House Speaker Nancy Pelosi was right last week when she called her latest health-care-reform proposal a "historic moment": After decades of life-saving and cost-cutting scientific innovations from drug and medical-device companies, the government is about to step in and stifle the R&D that is our best hope for improving health outcomes.
Pelosi's bill may cost pharmaceutical companies $150 billion over a decade -- nearly double the amount they conceded when they cut a White House-approved deal with Sen. Max Baucus this summer.
The Pelosi bill is a prescription for fewer new life-saving drugs. By stifling innovation, it would hurt not only industry, but also all of us who'd benefit from new-drug development.
Democrats in Washington are out to cut health-care costs at the expense of the research-intensive (as opposed to generic) pharmaceutical industry. Yet drugs often improve the span and quality of life in a remarkably cost-effective way.
Innovative new drugs have helped many patients avoid costly hospitalization, for example. From 1980 to 2000, the number of days in the hospital per 100 people fell from 129.7 to 56.6, a drop of 56 percent -- so that Americans avoided 206 million days of hospital care in 2000 alone, according to Medtap International, which provides health economics and outcomes-research services.
And a study in 2000 sponsored by the Agency for Health Care Policy and Research concluded that increased use of a blood-thinning drug would prevent 40,000 strokes a year, saving $600 million annually. A 1997 study by the National Bureau of Economic Research found the costs of treatment per episode of major depression fell by 25 percent from 1991 to 1995, largely as a result of new medicines.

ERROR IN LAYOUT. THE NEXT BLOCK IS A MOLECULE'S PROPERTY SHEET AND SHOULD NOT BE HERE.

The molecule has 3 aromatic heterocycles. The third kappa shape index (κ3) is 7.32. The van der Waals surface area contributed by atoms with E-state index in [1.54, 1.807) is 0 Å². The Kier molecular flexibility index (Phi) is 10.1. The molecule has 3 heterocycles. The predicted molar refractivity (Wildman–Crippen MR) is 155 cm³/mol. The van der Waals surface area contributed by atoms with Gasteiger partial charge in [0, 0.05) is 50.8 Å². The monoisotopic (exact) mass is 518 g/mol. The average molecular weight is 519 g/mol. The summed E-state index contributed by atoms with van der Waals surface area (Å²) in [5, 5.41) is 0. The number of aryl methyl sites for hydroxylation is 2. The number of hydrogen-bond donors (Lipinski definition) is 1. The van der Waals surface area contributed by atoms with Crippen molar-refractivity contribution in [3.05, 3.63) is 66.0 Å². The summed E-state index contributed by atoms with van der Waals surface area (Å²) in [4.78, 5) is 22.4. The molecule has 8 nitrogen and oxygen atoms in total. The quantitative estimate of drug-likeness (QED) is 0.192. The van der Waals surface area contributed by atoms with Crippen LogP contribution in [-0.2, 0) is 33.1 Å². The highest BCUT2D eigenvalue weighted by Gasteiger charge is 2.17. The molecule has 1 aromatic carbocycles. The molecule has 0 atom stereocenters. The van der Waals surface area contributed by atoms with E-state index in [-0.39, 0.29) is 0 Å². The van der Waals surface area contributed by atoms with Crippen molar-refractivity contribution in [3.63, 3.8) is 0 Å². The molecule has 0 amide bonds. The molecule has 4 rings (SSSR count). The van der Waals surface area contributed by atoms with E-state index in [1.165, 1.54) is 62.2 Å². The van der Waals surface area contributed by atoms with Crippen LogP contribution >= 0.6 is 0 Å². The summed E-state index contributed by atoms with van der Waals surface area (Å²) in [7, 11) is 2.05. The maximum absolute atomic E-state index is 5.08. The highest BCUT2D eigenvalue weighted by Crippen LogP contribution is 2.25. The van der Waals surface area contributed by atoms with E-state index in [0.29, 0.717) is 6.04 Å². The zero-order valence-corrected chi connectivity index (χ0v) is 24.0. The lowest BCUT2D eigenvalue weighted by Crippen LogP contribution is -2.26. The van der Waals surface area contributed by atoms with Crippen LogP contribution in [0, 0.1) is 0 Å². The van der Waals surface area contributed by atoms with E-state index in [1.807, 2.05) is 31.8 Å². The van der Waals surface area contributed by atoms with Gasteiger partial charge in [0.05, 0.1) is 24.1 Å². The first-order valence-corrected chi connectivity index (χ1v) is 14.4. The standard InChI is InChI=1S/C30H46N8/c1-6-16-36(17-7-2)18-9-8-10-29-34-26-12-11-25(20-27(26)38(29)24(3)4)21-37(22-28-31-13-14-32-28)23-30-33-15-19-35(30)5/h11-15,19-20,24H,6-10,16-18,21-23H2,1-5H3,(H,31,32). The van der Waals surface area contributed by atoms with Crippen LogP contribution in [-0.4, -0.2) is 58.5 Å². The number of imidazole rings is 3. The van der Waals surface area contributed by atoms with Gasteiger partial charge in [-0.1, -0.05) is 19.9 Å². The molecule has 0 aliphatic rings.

New drugs are also generally better than older ones at reducing mortality. In a study of patients who took drugs between January and June 2000, those who took newer medications were less likely to die by the end of 2002.
Yet Washington has grown increasingly hostile to the industry. R&D investments per new-drug introduction nearly doubled between the early '80s and early '90s -- but government approvals have been dropping. Even after drugs are approved for marketing, only about three in 10 now recoup their development costs.
And now Congress is out to make the climate for new-drug development significantly worse. The president has bragged that he intends to eke out huge cost savings at drug companies' expense: "The pharmaceutical industry has already said they're willing to put $80 billion on the table," adding, "We might be able to get $100 billion out or more." The industry was willing to "give" back its profits because it was told it wouldn't have a seat at the negotiating table if it didn't go along.
But now Pelosi has set up her own "negotiating table" -- nearly doubling the amount Washington would confiscate from the industry and planning vast cuts in what Medicare would pay for drugs -- a provision that the industry was assured was off the other table. Give 'em a hand, they'll take an arm.
Nor are the drug companies the only target. The Pelosi bill has $20 billion in "user fees" (read: taxes) on medical-device manufacturers. New devices such as artificial joints, pacemakers and insulin pumps are often developed by small startup companies -- those least capable of paying these punitive up-front regulatory expenses. And the working Senate bill aims at $40 billion from the industry.
The tactics employed by the administration and Congress add up to sheer bullying -- and while they're battering the drug industry, patients are the ones ultimately getting beaten up.
Jeff Stier is an associate director of the American Council on Science and Health. Henry Miller, a physician and Hoover Institution fellow, was an FDA official from 1979 to 1994.